Richard Chizmar’s ‘Gwendy’s Magic Feather’ Takes Readers Back to Castle Rock

Imagine getting to creatively work in the playground of one of your heroes? For New York Times bestselling author Richard Chizmar, that’s what happened in 2017 when he and Stephen King co-wrote the novella Gwendy’s Button Box. Not only was Chizmar collaborating with a legend, but their story was set in King’s infamous literary locale, Castle Rock, Maine, where books including The Dead Zone, Cujo, The Dark Half, and Needful Things take place. The duo created a fun and thoughtful story about a young girl, Gwendy Peterson, who comes into the possession of a mysterious button box that winds up changing her life.

Gwendy’s Button Box worked well, with both writer’s styles melding seamlessly together. Now, with the blessing of King, Chizmar has written a sequel, Gwendy’s Magic Feather.


Before I continue, it’s worth noting that Richard Chizmar is a friend and as the owner of Cemetery Dance Press, the publisher of my book This Dark Chest of Wonders: 40 Years of Stephen King’s The Stand. He also happens to be one of my favourite writers, with his first collection of short stories, A Long December my favourite book of 2016. So, there’s some history and a predisposition to enjoying his work. When it comes to Gwendy’s Magic Feather, it’s nice to be able to say the author’s talents are once again successfully on display, though this time they can be seen in a different light.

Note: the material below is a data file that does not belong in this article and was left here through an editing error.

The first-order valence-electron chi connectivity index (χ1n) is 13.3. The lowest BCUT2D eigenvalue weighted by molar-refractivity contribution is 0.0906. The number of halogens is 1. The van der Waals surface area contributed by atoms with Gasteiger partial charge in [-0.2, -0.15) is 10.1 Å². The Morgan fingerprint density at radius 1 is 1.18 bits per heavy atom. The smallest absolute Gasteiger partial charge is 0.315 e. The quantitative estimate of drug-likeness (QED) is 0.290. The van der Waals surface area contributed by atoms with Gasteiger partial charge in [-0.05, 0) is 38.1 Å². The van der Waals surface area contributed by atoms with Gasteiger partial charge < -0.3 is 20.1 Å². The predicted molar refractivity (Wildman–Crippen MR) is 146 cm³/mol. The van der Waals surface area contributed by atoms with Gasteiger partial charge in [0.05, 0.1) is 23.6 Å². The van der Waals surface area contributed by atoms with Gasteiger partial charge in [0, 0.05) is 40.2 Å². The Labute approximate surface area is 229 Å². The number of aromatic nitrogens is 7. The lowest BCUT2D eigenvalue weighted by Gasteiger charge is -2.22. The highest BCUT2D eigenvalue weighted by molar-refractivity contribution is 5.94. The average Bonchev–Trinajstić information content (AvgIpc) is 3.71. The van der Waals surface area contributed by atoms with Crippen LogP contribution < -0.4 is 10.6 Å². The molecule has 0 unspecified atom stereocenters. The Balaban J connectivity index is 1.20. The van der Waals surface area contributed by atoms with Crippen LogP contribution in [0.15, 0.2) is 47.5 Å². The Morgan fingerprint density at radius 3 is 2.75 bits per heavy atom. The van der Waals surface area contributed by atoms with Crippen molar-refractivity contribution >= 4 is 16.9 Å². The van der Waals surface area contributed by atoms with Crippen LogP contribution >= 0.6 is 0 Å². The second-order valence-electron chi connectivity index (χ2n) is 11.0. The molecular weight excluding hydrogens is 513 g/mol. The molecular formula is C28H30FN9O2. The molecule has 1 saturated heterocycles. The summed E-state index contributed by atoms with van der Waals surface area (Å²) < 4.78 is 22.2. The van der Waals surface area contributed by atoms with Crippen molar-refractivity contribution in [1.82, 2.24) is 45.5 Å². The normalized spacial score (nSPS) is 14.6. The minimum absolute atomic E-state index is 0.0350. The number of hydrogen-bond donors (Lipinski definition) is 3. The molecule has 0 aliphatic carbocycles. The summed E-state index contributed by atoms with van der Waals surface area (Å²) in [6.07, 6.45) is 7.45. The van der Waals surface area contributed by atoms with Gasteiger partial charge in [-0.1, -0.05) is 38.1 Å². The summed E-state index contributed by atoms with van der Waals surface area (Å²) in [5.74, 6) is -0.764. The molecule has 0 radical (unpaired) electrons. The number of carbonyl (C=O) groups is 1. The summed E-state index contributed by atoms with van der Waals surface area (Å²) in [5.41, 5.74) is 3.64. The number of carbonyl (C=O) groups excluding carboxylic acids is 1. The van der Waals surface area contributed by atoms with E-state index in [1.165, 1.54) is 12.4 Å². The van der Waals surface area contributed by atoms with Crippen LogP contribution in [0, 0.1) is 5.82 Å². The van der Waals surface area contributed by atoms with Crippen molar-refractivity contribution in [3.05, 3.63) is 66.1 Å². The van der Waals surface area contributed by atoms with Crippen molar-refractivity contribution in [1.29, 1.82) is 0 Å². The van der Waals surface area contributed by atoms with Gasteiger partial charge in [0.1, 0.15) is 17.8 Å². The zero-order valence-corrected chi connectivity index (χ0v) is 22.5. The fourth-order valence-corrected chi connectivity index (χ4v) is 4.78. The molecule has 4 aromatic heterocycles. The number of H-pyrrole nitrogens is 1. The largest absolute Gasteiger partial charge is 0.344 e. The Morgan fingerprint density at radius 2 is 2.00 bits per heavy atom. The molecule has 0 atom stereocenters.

The story is set in 1999, the world on the cusp of Y2K. Gwendy is a 37-year-old first-year congresswoman who has led a fairly charmed life since the button box left her decades earlier. A bestselling author, an Academy Award winner, happily married. However, when the button box suddenly reappears, and Gwendy returns home to Castle Rock for the holidays, she’s left wondering just how natural the progression of her life has been.

Like Gwendy Peterson running up Castle Rock’s Suicide Stairs, Gwendy’s Magic Feather moves quickly. Chapters are short and concise; Chizmar doesn’t waste a word of his prose. However, unlike his short fiction, and even his previous collaboration with King, the story here is light; certainly lighter than anything I’ve read by Chizmar before. Even with the threat of evil throughout the book (two girls have gone missing in Castle Rock), the darkness rests more in the background for the majority of the novel. Instead, Gwendy’s Magic Feather is about love and family and determination. The book spends more time depicting the strong bond between Gwendy and her parents than its serial-killer subplot, and I’m not complaining.

Though the fictional president in Gwendy’s Magic Feather is pretty much a place holder for 2019’s real-world Commander In Chief, and the threat of war seeps into the story as Gwendy navigates Washington, there’s a real and refreshing sense of optimism that runs throughout the entire narrative, one that I wasn’t entirely prepared for. It comes from Gwendy Peterson, who doesn’t have all the answers to her life and purpose, but who constantly demonstrates a determination to move forward regardless. She’s an appealing character, and Chizmar knows her inside and out.

When I put Gwendy’s Magic Feather down, I couldn’t help but think of Stephen King’s Eyes of the Dragon. A strange thought, that, since King’s novel is very much in the realm of fantasy, with no connection to the real world. But for me, Gwendy felt like someone fantastical out of a fairy tale, and her life, something magical.

Much like the book itself.

You can order Gwendy’s Magic Feather from Cemetery Dance now. It will be published this November.

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